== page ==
My take on Butker’s comments is personal. I graduated from Abilene Christian University in 2005, and I was anything but surprised by the content of his speech. Annoyed? Yes. Frustrated? Of course. But surprised? No.

Many women who grew up in evangelical culture do not have the luxury of surprise when confronted with anti-feminist behavior. Even college-educated women. We are often taught from a young age that our main purpose is to be “fruitful and multiply,” a phrase taken from Genesis when God created Adam and Eve.

I remember sitting in a semi-circle on the story carpet at Sunday school, as my teacher moved felt characters around a flannel board to illustrate the origin of humanity. I couldn’t have been older than 4 or 5 years old. There was Adam and Eve, and an evil serpent. A cloud represented God. Eve accepted the fruit the serpent gave her from the tree of the knowledge of good and evil, took a bite and then offered it to Adam.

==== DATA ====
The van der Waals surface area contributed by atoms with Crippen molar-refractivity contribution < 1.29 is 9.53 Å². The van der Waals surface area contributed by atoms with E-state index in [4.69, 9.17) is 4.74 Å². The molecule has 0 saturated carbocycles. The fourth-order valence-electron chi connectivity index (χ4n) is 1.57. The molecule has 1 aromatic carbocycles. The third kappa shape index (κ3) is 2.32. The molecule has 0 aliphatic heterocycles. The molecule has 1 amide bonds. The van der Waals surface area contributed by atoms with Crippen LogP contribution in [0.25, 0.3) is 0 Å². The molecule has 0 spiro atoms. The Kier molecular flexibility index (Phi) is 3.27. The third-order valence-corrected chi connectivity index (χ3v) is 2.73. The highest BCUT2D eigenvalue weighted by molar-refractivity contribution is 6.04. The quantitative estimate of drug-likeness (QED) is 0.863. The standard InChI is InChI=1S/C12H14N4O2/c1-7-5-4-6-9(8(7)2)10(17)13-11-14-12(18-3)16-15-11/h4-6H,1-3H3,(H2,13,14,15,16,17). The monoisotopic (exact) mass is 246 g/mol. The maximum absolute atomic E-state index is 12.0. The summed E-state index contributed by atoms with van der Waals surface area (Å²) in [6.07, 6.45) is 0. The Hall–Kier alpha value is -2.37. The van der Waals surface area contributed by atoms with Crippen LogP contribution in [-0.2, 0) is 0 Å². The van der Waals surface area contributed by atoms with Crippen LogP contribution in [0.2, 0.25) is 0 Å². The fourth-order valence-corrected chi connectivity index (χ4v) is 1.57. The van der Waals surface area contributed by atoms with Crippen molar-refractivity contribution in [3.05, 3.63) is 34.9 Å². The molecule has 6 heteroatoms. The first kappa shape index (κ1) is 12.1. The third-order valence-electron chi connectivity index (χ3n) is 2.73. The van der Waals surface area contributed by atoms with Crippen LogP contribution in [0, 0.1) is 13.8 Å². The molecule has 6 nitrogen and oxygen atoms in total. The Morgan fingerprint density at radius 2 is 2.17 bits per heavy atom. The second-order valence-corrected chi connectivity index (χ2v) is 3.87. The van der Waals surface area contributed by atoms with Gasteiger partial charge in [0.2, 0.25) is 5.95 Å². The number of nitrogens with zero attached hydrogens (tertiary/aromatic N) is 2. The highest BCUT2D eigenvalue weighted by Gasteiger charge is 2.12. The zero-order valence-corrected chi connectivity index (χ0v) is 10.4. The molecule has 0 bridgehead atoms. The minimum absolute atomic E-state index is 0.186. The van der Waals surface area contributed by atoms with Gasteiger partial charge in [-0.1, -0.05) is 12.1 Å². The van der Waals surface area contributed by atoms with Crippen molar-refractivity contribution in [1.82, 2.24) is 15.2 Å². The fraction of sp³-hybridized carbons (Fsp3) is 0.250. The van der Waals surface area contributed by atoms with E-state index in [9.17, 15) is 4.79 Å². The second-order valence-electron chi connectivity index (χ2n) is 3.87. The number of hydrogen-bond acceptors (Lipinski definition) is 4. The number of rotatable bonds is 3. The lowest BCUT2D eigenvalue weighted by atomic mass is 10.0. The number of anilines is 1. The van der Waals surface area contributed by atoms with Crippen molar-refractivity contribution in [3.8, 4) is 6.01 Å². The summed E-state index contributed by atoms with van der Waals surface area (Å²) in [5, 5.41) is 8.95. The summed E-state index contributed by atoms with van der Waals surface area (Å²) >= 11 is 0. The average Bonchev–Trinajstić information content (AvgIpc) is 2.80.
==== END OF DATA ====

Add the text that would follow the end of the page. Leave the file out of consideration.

This, we were told, made God very angry. The teacher moved a lightning bolt onto the cloud. She explained that because Eve tempted Adam, women would bear great pain in childbirth for the rest of time and be subservient to men.

Female submission isn’t often discussed in secular culture, but it’s rife in some evangelical and Catholic communities, including higher education. And while there are some differences between the way I was educated as a young evangelical and the audience Butker was speaking to, there are some important common threads.

Many evangelical and Catholic churches teach complementarianism, which is the theological belief that men and women were created with different complementary purposes. Men are supposed to be the financial providers and protectors, while women are the nurturers and supporters. Men are supposed to be active while women are more passive. Men are the leaders while women are the servers.

This hierarchy was implicitly reinforced at my conservative Christian college — the College of Biblical Studies steered women toward children’s ministry careers while encouraging men to become head pastors. That’s because few leadership roles exist for women in churches that are not outright progressive or “egalitarian,” which is the opposite of complementarian.